TNPCB had created awareness around Chennai and requested people to have a smokeless Bhogi.

2019 Bhogi sees a drop in volume of air pollutants in ChennaiImage for representation/Shuchi Kapoor
news Pollution Tuesday, January 15, 2019 - 09:06

As the people of Tamil Nadu usher in Thai Pongal, the Tamil Nadu Pollution Control Board (TNPCB) has released the data for the amount of air pollutants in the Chennai skies before and after Bhogi festival. Bhogi festival is celebrated on the day before Pongal and involves burning old and unwanted items. 

This year, the TNPCB had created awareness all around Chennai requesting people to avoid burning artificial substances to celebrate Bhogi. 

According to a press release given by the TNPCB, the volume of Sulphur Dioxide and Nitrogen Dioxide in the air was well within their permissible limits of 80 µ/m3, while the levels of Particulate Matter in the air was found to be slightly higher than the permissible levels. “During the Bhogi day the Particulate Matter (PM2.5) level was in the range of 20-109 µg/m3 as against the prescribed standard of 60 µg/m3 and Particulate Matter (PM10) was in the range of 126- 249 µg/m3 as against the prescribed standard of 100 µg/m3,” read the report.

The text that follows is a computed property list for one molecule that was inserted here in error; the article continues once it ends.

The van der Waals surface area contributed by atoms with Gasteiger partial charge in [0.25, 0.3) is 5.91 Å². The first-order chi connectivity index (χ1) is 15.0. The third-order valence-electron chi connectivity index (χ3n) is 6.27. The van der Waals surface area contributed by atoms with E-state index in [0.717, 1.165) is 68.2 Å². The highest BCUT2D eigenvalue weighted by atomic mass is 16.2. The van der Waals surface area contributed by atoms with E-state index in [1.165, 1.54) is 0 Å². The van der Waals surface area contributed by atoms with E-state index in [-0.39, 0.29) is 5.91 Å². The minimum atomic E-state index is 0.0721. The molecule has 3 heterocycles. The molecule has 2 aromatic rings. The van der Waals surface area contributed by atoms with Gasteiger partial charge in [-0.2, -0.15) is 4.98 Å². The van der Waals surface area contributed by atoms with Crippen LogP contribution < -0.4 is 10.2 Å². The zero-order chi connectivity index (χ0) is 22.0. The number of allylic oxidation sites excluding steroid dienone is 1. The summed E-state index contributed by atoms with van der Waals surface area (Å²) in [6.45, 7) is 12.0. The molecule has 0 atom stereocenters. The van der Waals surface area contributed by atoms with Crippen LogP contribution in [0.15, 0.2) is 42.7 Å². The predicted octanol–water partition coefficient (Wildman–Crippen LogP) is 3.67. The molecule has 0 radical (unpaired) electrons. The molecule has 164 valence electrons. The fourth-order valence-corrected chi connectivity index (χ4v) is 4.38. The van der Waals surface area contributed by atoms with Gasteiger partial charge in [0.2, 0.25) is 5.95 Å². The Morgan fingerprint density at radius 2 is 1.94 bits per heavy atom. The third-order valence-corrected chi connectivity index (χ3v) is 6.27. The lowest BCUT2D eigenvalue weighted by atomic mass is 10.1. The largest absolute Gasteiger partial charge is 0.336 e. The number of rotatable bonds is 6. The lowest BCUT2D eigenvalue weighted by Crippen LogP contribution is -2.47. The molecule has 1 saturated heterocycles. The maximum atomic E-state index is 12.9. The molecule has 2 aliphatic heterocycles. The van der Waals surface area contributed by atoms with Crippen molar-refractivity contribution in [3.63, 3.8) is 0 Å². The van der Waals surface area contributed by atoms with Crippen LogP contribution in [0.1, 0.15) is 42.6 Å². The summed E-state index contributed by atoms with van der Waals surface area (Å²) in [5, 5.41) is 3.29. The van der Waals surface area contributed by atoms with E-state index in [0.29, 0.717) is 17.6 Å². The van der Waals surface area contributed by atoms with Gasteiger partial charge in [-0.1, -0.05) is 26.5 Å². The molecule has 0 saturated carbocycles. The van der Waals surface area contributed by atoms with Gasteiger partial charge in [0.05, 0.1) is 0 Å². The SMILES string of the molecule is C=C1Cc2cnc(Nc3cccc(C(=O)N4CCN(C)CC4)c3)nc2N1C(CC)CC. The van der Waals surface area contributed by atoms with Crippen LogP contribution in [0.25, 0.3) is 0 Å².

Similar figures for PM10 for the year 2018 ranged from 135 µg/m3 to 353 µg/m3 as against the prescribed standard of 100 µg/m3.

The TNPCB, this year, also had 36 patrolling teams to monitor the things that were being burnt and to put out hazardous materials using water or sand. This year the teams seized more than 100 waste tyres, which were kept aside for burning and sent them to the Common Hazardous Waste Management facility in Gummidipoondi.

According to legend, farmers in old Tamil Nadu burnt farm wastes like wooden logs and cow dung cakes on the day of Bhogi to usher the start of a new period in the form of Thai Pongal. This was also done to keep themselves warm during the early morning winter. But as years went by, this practice was altered to accommodate the burning of hazardous materials like old tyres and plastic. Burning these caused dangerous particles to mix in the air, causing breathing difficulties.

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